10 Tips for an Elevator Pitch that Gets Results
So, what do you do when you’re at a conference and are hit with the inevitable question “What do you do?” Do you captivate strangers right off the bat? Do you get people asking questions and following up with you later? Your elevator pitch is a powerful marketing tool that tells your story in less than a minute. They are useful for every business person to have in her arsenal of networking tools to help with business, career and personal development. Many people actively dread networking but a strong pitch is an easy way to get motivated and broach those first few encounters.
The 10 tips below can help you craft an elevator pitch that people actually listen to, remember and respond to. Make sure you’re prepared with your own killer elevator pitch when the next opportunity presents itself for you to use it!
Here are our top tips to help you perfect your pitch and network like a pro.
1. Find the Sweet Spot
One of the key mistakes people make when answering what they do is to automatically start at the macro level, with their industry or job category. “I’m in IT,” or “I’m in social media”. While such broad descriptions may be true, it’s too abstract. You can be sure the other person’s eyes are glazing over. Remember, your pitch doesn’t need to tell your entire story; a great pitch succeeds if it draws interest from the other person and gets them wanting more.
2. Exude Confidence & Enthusiasm
Whether you’re dating or networking, confidence is a major plus. When answering what you do, don’t mumble through the response. Don’t apologise. Don’t assume that people won’t understand or care. By making that assumption you’ve lost their interest before you start. No matter how obscure your job or company, begin with the assumption that the other person will be interested, keep it simple, be excited and give examples.
3. It’s not all about you
People generally want to know what you can do for them. Your pitch should address your audience’s problems and offer solutions. It should focus on the benefits that the audience will get from working with you, so they understand why they can’t live without you!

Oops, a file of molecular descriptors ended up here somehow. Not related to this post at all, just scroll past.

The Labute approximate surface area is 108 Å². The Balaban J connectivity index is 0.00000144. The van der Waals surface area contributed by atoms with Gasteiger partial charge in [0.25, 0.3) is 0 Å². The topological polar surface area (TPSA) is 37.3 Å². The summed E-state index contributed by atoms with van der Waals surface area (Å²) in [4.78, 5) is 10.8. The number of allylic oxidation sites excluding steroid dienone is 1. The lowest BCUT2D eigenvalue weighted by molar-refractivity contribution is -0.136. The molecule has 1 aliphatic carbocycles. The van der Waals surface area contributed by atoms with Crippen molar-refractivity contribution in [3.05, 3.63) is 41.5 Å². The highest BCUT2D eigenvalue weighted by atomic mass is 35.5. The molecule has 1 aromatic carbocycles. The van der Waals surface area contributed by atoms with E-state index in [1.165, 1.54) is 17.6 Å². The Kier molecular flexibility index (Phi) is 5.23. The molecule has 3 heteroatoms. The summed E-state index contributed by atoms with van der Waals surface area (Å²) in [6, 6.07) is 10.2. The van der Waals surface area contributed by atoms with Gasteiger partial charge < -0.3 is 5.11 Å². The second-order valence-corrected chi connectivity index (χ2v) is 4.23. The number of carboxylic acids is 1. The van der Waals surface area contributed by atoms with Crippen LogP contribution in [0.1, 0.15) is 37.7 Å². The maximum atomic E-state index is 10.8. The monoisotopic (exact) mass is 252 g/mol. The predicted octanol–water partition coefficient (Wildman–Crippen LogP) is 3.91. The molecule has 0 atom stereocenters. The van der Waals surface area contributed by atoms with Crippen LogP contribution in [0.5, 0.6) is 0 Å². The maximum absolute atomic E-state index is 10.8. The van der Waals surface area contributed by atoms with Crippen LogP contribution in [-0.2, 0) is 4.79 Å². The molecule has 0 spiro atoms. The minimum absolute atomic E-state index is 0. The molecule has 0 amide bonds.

4. Tell them what makes you better than the rest
Don’t be afraid to tell your audience what makes you different from your competitors. In other words, toot your own horn and explain exactly what you bring to the table that your competition does not.
5. Tell a story
What is the problem like without your solution? Explain the size and scale of the possibilities. When appropriate, throw in an analogy that helps your audience quickly relate to your product. Focus on the problems you solve… “My clients are typically struggling to… and I help them by…” Talking about how you help people, your job or business becomes instantly relatable and identifiable.
6. Ask Questions
Sometimes we become so focused on trotting out our pre-prepared Elevator Pitch that we forget to actually make conversation. The best way to be remembered is to build a connection. For this reason, never consider the other person “your audience.” Ask them questions, interact with them fully.
7. Practice, Practice, Practice!
No one will want to listen to your elevator pitch if it sounds like an elevator pitch. Practice your pitch in bright, noisy, awkward situations. That way, you’ll never be rattled by environmental distractions. Make sure you can deliver it in a conversational tone that does not sound like you’re reading a speech from cue cards. Try recording yourself and then watch your pitch from the perspective of your audience. Try it out on a group of friends or colleagues, and ask what specific points they remember. This instant feedback will help you determine what to cut or change in order to make a connection and be memorable.
8. Use everyday language, NOT industry jargon
Don’t get overly technical. Too many pitches get bogged down in legal, technical, or otherwise overly embellished language. Keep it simple and memorable.
9. Don’t try to Sell
The purpose of the 60-second pitch is simply to generate enough interest in your product or service to warrant a formal meeting. A “win” here is simply to have the other person understand what you do, the benefits you offer and to remember you.
10. Have a killer closing
Leave them with a memorable 1-liner that they can repeat to others. If you leave them excited and wanting more, you’ve done your job. From there, it’s just a matter of exchanging contact info and scheduling that follow-up meeting.